A non-obvious combination unleashes the power of electrocyclisation



Long-time readers of this column will know that I love a cycloaddition – I’ve probably run hundreds of them over my career as an organic chemist. There was even a two-hour period immediately before my PhD viva where I could credibly claim to understand the fiendishly complex Woodward–Hoffman rules that were used to rationalise their outcomes in the pencil-and-paper days before computational chemistry. However, I have far less experience with their rarer cousin, the electrocyclisation.

On the surface, these reactions are pretty simple: electrons dance around a cyclic transition state, resulting in a double bond lost and a single bond gained. Although not obvious at a glance, the stereochemical outcome is actually highly predictable, providing your grasp of molecular orbital theory is strong and you have a spare 15 minutes. But if you ask me, predicting the product is the easy part. The greater challenge from a total synthesis point of view is spotting where these reactions fit into a route and can actually add value. Most people, myself included, tend to retrosynthesise by breaking bonds, not moving them. And after the effort of setting up an elaborate substrate to rearrange with often a minimal jump in complexity, you’re left with the feeling that the juice wasn’t worth the squeeze.

During my postdoctoral studies in the US, the research group I was in would periodically split into teams to tackle a ‘molecule of the month’. The goal was to hone our retrosynthesis skills by devising the best possible total synthesis of some daunting natural product and then defend this proposal to a room of increasingly inebriated and combative chemists at one of our 8pm Monday night group meetings. Free beer was provided; the winner was chosen by a vote and the loser was anyone who had serious work to do the next morning. Some of those nights are a little hazy, but I’m pretty sure that in my two years of participating in these competitions, I never saw an electrocyclisation proposed. And that probably means something.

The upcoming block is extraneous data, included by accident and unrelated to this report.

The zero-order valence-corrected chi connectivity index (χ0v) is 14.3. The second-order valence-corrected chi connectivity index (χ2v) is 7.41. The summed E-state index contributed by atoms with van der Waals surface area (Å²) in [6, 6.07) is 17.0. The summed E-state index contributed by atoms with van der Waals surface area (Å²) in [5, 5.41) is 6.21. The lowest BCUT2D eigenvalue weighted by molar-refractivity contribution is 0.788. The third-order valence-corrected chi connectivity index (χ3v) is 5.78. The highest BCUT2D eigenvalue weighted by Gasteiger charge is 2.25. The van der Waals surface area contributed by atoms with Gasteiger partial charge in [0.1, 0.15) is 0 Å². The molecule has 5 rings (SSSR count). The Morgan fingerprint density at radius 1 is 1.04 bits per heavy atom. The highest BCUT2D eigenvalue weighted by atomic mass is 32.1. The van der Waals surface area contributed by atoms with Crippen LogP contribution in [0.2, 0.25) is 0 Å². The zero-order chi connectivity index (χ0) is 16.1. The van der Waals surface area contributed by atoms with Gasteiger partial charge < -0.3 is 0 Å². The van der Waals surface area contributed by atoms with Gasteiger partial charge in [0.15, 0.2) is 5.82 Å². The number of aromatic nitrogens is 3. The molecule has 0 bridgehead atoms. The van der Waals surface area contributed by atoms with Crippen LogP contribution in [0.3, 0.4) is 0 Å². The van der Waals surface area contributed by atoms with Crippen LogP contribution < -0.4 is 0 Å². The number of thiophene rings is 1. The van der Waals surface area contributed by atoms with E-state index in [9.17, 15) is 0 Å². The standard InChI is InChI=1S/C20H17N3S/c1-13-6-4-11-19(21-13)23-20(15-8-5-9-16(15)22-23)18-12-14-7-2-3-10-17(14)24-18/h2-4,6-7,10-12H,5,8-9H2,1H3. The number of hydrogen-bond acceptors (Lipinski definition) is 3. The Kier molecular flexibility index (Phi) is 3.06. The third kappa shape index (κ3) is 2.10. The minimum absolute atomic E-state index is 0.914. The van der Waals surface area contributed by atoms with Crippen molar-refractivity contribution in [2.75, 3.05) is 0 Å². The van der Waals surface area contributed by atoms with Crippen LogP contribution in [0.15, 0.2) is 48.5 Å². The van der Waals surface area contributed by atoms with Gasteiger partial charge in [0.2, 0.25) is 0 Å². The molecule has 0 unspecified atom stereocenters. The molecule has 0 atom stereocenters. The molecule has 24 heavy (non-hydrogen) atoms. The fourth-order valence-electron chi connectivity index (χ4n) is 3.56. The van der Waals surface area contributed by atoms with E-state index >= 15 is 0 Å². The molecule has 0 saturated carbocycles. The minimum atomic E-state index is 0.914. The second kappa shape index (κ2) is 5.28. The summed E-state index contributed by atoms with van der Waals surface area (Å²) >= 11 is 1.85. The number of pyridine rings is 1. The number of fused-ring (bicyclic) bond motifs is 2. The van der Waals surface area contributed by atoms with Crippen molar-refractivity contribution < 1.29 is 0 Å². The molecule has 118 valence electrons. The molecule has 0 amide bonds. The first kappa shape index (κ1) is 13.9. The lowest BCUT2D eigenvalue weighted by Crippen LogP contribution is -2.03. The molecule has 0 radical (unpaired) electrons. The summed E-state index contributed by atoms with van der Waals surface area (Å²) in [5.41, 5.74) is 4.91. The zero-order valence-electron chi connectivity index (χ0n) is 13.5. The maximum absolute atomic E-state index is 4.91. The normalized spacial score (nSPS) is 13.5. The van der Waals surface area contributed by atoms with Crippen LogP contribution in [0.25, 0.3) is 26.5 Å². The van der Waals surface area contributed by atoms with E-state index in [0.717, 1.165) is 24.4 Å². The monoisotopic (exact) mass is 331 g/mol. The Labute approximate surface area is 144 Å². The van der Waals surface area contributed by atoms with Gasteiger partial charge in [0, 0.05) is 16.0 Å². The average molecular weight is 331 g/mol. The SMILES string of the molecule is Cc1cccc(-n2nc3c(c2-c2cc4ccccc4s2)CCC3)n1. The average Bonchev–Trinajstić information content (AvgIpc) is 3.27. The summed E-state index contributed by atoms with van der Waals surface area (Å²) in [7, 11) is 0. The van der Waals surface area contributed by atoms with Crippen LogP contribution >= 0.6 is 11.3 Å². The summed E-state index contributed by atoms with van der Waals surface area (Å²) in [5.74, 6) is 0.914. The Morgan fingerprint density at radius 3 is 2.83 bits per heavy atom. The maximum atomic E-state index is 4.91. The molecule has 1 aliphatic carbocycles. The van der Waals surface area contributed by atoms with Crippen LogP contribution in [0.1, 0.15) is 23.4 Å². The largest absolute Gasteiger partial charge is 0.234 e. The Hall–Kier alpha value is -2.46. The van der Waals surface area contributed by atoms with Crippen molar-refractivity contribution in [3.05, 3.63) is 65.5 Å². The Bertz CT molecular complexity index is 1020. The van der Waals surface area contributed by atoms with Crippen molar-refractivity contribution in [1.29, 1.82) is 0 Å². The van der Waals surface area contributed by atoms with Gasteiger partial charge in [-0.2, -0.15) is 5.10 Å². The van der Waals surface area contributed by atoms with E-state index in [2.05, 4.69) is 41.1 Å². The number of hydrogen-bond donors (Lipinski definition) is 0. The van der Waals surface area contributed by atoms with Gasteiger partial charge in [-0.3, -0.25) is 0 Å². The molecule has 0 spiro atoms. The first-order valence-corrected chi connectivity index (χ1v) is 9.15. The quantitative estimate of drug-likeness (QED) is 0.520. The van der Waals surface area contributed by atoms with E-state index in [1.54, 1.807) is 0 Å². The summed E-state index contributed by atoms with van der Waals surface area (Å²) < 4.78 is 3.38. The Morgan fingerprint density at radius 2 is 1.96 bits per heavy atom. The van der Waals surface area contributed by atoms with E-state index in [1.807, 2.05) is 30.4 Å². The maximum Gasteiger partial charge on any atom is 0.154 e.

A great example of a recent total synthesis that hinges on a couple of well-chosen (but well-hidden) electrocyclisations is the route taken to the phomopsene diterpenes by Yong-Qiang Tu of Shanghai Jiao Tong University and Lanzhou University, China, and co-workers.1

The route more-or-less begins with a Nazarov cyclisation/ring expansion cascade, an unbelievable disconnection that’s about as obvious as a black cat in a coal cellar. This neat little electrocyclisation, followed by a brace of alkyl shifts, stereospecifically establishes three rings and two contiguous stereocentres (figure 1) – and from a dienone precursor starting material that’s actually pretty trivial to make, at least racemically.

Figure 1

Figure 1

A non-obvious way to make a 5/5/5/5 ring system: a Nazarov electrocyclisation in tandem with a double ring expansion reaction

A couple of steps on, it’s time for a third ring expansion. A nifty one-pot sequence involves the Beckmann fragmentation of an oxime, followed by diisobutylaluminium hydride (DIBAL) reduction of the resulting nitrile to the aldehyde and finally a carbonyl-ene reaction (figure 2). The fact that the electrocyclisation is triggered by neutral alumina – about as innocuous a solid as is possible – shows just how well the system is set up for this reaction, which proceeds with excellent diastereoselectivity.

Figure 2

Figure 2

A second electrocyclisation resizes the cyclopentanone created by the first

Overall, this formal C–H functionalisation on an ordinary-looking methyl is an unusual and creative twist for a functional group often thought of pretty inert, especially when found on a quaternary centre. Tying the vision of this rearrangement sequence to the Nazarov product shows a masterful level of synthetic planning, deploying two rarely seen and non-obvious reactions to great effect.

I highly recommend reading the full synthesis, particularly for the dizzying jump in complexity over the first seven steps, which would make for a fiendish problem for a graduate organic chemistry class!